HVAC Myths Debunked

There’s a lot of misinformation out there about HVAC systems. Separating HVAC truths from myths is crucial for maintaining a functional, efficient system.

Myth 1: Cranking the thermostat up will cool a room faster.

This will only cause your system to cycle on and off constantly, causing it to wear down sooner than it should.

1. Turning the Thermostat Up Will Make a Room Cool Faster

When you’ve just come inside from a hot afternoon run or a day of hard work, your first impulse is to crank the air conditioner up. However, this will actually cause your unit to cycle on and off more often than necessary and can lead to severe system issues in the future.

You may also be tempted to close the vents in rooms that you don’t use, thinking this will save energy bills by redirecting air to other areas of your home. But again, closing the vents will actually create a lot of pressure in your ventilation system, leading to leaks over time.

In fact, it’s more energy efficient to leave your thermostat at a comfortable temperature throughout the day rather than constantly changing it up and down. This will reduce the wear and tear on your unit and will save you money in the long run.

It’s also worth noting that your thermostat can sometimes misread temperatures. This can be caused by a number of factors, including needing to be recalibrated, dirt on the sensor, or exposure to sunlight. If you’re noticing that the temperature displayed on your thermostat feels off, it’s best to just call in an HVAC technician to check the system and see what the problem is. Then they can repair or replace the broken component.

2. The Size of Your HVAC Unit Matters

It’s tempting to get a bigger HVAC system when you’re upgrading, but this won’t necessarily mean better energy efficiency or cost savings. A larger system will often cycle on and off frequently, using more energy than necessary. It will also put too much pressure on your ductwork and lead to uneven air distribution. Instead, have a professional measure your home and recommend a system that is appropriately sized for your house.

Many people are guilty of shutting the vents in rooms that aren’t occupied, believing that it will help save on energy costs. While this may seem like a smart money-saving measure, it’s actually more detrimental to your HVAC system and can even reduce its lifespan. Closing the vents in rooms that aren’t used will create excess pressure on your ductwork, causing it to work harder and increase wear and tear over time. Instead, consider investing in a zoned system to help reduce your utility bills.

It’s also important to understand that the thermostat isn’t responsible for determining how fast your space heats or cools. The temperature sensors in the thermostat only let it know when you want to change the room’s temperature, not how quickly the room will reach your desired setting. If you’ve ever noticed that your space feels hotter or colder than what the thermostat displays, it’s time to call a technician.

3. You Only Need to Change the Filter Once a Year

Air filters catch dust, pet dander, and other contaminants before they circulate throughout the house. Changing them regularly helps your HVAC system function more efficiently while improving the indoor comfort of everyone in your household. Regardless of how well you dust and vacuum, the filter must be changed often to prevent the buildup of contaminants in the system. Dirty filters can block airflow and cause the equipment to overheat. This can lead to expensive and time-consuming repairs as well as poor indoor air quality.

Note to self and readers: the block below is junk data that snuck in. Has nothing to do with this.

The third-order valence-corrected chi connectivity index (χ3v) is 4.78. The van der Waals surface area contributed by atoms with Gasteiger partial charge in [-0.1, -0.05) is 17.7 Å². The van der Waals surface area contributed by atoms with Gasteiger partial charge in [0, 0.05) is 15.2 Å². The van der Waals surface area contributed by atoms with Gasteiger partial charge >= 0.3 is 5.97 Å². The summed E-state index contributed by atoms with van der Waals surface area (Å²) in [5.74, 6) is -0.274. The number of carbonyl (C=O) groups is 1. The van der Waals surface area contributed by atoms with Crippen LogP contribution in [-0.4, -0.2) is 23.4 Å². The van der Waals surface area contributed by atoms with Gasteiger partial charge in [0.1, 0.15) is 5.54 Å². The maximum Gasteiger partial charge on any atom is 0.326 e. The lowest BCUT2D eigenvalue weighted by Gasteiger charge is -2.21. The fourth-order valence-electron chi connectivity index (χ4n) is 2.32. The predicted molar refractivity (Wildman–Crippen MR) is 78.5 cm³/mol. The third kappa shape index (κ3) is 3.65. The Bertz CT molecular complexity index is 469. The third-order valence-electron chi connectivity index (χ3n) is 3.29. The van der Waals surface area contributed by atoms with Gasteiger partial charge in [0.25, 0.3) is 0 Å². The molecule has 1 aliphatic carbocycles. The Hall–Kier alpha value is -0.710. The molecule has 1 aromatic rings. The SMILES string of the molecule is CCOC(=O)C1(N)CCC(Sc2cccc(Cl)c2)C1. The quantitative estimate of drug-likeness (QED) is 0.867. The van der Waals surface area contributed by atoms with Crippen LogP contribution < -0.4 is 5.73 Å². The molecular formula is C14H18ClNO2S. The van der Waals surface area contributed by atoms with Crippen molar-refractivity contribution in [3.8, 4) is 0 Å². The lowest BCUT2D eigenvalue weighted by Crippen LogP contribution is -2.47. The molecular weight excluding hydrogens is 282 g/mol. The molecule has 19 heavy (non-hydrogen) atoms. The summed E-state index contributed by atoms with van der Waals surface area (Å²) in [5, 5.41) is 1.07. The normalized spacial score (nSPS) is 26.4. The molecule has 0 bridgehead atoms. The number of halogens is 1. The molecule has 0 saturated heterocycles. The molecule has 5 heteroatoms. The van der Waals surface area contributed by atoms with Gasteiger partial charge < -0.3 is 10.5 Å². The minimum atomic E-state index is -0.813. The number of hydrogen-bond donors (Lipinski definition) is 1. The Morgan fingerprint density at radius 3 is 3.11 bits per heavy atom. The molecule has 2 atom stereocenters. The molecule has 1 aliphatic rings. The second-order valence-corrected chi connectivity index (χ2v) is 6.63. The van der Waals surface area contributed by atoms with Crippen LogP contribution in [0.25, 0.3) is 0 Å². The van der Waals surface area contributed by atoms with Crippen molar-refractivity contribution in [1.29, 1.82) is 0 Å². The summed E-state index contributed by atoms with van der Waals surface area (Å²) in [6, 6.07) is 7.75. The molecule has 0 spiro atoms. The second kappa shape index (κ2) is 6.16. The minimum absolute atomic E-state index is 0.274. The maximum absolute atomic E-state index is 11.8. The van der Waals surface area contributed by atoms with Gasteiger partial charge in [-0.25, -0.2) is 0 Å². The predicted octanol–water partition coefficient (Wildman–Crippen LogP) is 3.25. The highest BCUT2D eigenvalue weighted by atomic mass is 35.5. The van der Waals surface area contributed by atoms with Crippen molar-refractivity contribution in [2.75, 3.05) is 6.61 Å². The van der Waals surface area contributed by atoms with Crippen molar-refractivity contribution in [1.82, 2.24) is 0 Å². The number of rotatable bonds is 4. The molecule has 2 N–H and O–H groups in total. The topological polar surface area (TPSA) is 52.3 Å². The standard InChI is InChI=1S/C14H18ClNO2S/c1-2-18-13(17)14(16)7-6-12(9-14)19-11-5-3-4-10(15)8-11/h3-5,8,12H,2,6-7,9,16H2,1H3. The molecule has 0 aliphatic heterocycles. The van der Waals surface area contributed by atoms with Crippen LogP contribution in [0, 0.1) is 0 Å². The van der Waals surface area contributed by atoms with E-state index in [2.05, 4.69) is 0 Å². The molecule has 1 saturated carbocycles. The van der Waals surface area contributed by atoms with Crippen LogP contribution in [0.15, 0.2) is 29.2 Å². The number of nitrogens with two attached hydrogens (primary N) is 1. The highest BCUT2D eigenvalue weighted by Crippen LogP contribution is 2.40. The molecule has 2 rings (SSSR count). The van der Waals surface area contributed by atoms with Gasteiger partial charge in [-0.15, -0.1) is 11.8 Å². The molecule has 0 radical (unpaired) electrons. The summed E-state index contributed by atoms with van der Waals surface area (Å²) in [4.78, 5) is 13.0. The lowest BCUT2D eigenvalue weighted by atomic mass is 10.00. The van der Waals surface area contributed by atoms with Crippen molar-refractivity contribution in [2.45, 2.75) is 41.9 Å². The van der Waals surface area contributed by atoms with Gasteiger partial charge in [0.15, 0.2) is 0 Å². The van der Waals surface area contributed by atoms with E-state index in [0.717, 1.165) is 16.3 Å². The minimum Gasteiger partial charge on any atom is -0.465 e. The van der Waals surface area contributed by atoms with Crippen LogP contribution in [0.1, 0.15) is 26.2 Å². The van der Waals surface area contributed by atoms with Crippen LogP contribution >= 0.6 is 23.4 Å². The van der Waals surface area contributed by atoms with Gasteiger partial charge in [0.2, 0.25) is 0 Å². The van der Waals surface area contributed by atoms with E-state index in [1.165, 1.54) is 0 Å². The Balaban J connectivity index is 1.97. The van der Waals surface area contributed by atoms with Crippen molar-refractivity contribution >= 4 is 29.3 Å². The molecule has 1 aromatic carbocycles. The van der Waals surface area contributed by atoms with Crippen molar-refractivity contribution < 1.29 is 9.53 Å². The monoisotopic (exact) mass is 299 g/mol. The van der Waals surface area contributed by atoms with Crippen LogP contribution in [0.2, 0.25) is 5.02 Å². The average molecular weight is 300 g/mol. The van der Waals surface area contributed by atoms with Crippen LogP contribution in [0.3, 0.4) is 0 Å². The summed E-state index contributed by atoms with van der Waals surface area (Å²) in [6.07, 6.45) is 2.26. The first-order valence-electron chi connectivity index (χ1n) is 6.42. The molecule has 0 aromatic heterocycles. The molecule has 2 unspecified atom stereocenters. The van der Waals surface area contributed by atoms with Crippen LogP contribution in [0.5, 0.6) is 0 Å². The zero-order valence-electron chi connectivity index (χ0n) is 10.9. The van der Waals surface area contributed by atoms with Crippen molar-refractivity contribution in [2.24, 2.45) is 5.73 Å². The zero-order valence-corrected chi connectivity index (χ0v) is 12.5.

Changing the filter every year is fine for vacation homes and other properties that aren’t occupied regularly, but a home with multiple occupants and pets should change it every month. It’s important to make sure the arrow on the new filter is pointing in the direction of the furnace, as that’s where the airflow flows through the system.

While closing vents in rooms you don’t use might seem like a smart way to save energy costs, it actually damages your system by forcing it to work harder to heat and cool the entire house. This can lead to excessive wear and tear, which reduces the lifespan of your equipment.

It’s also important to schedule annual tune-ups for your heating and cooling system. A professional technician can spot potential problems and recommend solutions before they become larger issues, saving you money in the long run.

4. You Can Leave Your AC On All Day

This is one of the most common HVAC myths that is circulating around. The truth is that your air conditioner can only work so hard to cool down a room before it starts to use more energy than it is consuming. This is why it is always a good idea to use your thermostat setback strategy when you are not home or sleeping, and this can help you save money on your energy bills.

The location of the thermostat plays a large role in how your unit reacts to temperature level changes. If it is located too close to windows or vents, it can actually cause your unit to act on temperatures that are too low. This can lead to the unit shutting down before it has a chance to cycle through and cool your home properly.

Your air conditioning also reduces indoor humidity levels, which is especially important in Florida. Humidity can cause damage to your home and health issues like allergies and respiratory problems. By leaving your air conditioner on during the day, you can help to keep indoor humidity levels balanced and safe for your family.

Despite the many myths that circulate around HVAC systems, it is always best to get advice from a professional technician. These technicians have been trained and worked in this field their entire lives and they know the right information to provide. They can help you separate fact from fiction and ensure your HVAC system is running at peak efficiency all year round.

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